Tuesday, September 11, 2012

The sound of trumpets

There's an old saying about 'what goes around, comes around' and in the case of clivias, they're back in my garden once more. I planted clivias here 20 years ago, grew them happily enough for about 10 years, dug them up and gave them to my friend and workmate Zora, who then planted them in Wollongong, and I think they're doing fine down there now.

And here I am again, about to plant clivias again. This morning I woke up to the sound of trumpet flowers blasting out a showy springtime tune, but instead of the much more familiar orange clivia colours, these trumpets do their cool thing in a lemon sorbet way.

It took no skill whatsoever on my part to produce these
blooms, as I only bought this plant two weeks ago and
it's still in its pot. But it's worth a blog mention anyway.

Alas, there's no fragrance to enjoy, but the good things 
about clivias are many. They're one of the all-time
 champion plants for shade, and they grow so well here
that you see clivias everywhere in Sydney. Though
not native (they're from South Africa) they grow so well
here that we're its home away from home. Their only enemy
of note here are caterpillars, which attack in swarms in
some years, but usually they don't kill the plants, just
disfigure them. Fortunately, new generation sprays which 
are non-toxic to bees (like Dipel and Success) can stop the
 caterpillars but you need to get in early and quick to
win that brief, destructive little war.  
I bought some coloured (ie, not orange) clivias two years ago at a garden show, and due entirely to negligence on my part one of them died (I planted it in a spot so shady and out of the way I forgot it was there, and it succumbed to the rampant competition). The other clivia planted two years ago is perfectly healthy and happy, but as it was only a baby when I planted it, it still hasn't flowered. The terrible/good thing is that I don't know which colour it will be! Could be red, but I think the other option is a peachy-yellow colour, so it could be that. Next year I should know, as it's now a healthy teenage plant. 

Just to balance the odds out, I'm going back to the man from whom I bought the yellow clivia next Sunday, and I'll get a 'classic' orange one to set up my shady grove of clivia colours. From there, if happy, they should spread and multiply over the coming years, and what went around, then went away, then came back home, will be another colourful little story my garden can tell.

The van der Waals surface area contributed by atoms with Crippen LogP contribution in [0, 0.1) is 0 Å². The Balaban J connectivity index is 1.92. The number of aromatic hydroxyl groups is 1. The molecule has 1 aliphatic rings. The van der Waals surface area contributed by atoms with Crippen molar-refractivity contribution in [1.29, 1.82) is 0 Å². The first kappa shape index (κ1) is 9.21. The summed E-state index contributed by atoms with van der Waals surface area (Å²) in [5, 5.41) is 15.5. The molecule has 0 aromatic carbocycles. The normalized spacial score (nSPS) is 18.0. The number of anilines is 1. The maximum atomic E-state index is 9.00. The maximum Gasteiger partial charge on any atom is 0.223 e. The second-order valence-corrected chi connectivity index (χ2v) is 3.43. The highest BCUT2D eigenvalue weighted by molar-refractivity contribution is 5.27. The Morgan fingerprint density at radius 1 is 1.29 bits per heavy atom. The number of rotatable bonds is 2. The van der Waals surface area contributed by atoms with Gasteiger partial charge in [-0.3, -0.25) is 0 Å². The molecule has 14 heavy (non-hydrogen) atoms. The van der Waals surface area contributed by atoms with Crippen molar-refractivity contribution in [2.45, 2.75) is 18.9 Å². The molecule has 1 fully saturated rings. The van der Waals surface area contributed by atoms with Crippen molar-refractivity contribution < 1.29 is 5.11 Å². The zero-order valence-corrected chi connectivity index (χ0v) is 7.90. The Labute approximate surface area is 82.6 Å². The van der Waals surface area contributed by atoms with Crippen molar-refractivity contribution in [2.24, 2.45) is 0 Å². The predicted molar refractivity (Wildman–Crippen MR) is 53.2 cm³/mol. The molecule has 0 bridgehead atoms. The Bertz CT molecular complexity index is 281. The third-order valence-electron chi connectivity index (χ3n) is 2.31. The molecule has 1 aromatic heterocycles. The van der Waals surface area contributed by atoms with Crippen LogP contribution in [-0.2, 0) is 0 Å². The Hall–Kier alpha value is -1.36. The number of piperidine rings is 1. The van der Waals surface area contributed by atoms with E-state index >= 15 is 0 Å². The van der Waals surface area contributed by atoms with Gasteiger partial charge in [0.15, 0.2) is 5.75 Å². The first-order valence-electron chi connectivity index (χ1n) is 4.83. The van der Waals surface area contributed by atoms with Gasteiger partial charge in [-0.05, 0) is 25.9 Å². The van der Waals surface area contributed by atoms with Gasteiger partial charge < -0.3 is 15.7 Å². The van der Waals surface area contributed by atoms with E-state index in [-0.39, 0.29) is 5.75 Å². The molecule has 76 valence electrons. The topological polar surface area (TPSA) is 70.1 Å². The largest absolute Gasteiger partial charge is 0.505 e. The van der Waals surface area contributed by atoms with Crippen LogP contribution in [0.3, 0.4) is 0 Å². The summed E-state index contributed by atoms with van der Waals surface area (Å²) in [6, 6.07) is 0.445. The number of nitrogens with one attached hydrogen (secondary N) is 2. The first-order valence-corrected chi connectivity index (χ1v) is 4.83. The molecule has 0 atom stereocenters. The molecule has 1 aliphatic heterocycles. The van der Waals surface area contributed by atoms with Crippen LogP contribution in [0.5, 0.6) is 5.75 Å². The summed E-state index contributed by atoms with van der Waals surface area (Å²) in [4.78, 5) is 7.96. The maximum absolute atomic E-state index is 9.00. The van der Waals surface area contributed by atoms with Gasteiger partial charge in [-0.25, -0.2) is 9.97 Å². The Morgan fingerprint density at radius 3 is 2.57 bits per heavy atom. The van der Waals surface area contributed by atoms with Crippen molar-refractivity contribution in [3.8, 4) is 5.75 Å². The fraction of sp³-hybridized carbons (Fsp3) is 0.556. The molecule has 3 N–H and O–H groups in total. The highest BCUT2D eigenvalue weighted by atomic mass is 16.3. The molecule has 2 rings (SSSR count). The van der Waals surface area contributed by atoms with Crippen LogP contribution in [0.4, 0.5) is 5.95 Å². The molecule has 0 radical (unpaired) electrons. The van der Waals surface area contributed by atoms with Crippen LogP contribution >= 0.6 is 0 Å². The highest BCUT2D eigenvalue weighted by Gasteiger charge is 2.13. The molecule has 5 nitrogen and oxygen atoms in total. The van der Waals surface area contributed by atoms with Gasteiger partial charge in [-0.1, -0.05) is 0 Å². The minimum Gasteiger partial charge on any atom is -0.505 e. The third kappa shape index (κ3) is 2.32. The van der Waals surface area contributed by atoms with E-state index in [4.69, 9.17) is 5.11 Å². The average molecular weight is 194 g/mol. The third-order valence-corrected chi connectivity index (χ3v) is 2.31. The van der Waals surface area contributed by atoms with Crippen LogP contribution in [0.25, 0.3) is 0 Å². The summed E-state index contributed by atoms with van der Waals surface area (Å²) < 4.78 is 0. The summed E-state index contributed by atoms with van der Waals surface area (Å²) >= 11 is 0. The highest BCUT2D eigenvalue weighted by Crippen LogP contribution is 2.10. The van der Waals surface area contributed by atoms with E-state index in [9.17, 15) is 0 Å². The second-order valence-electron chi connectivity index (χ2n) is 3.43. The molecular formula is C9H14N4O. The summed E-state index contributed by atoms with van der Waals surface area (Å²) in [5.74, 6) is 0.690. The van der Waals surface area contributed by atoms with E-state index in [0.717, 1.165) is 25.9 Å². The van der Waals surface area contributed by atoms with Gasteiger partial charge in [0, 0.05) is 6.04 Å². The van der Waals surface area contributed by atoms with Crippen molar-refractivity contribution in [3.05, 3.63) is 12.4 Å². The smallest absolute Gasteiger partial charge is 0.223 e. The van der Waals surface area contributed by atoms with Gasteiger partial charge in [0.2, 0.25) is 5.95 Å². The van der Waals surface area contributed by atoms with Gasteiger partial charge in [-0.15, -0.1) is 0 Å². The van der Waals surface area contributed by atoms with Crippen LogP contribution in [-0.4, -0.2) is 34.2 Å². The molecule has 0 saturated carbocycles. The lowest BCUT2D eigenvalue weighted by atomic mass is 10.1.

Dirtgirl said...

I love that all the 'old style' plants are making a great comeback! I was given a huge clump of Clivias a couple of years back from my elderly neighbour's garden, as her house was being demolished. They are in their full glory this year, flowering like crazy and looking stunning.
I would love a lemon coloured one, can I ask where you buy your lemon Clivias from? Enjoy reading your blog Jamie.

Jamie said...

Hi Dirtgirl
I bought mine from the guy with a great stall at the Marrickville Markets at the Community Centre at 142 Addison Road, Marrickville. They're on every Sunday from 8.30 until 3.

Lithopsland said...

To me, clivias appear to be an old-school, classic plant found in many established gardens, although they're making a comeback on newer gardens around town. I like the orange flowers too, but the lemon sorbet flowers look very special. And if they did smell, they certainly would smell like lemon sorbet or lemon crisps. The imagination can help with that.

Dave said...

How do you pronounce it? Clive? Or Cliv?

Jamie said...

That's a biggie, Dave!

It's like this: its name goes back to Lady Clive, in whose honour it was named, but the spelling of the botanical name is Clivia (not clivea).

So the correct pronunciation is cliv not clive, but in gardening centres everywhere there are secret societies of "clive-ists" still saying the name the way Lady Clive would like to hear it said.

Dave said...

Thanks Jamie. Now I can live in peace and happiness.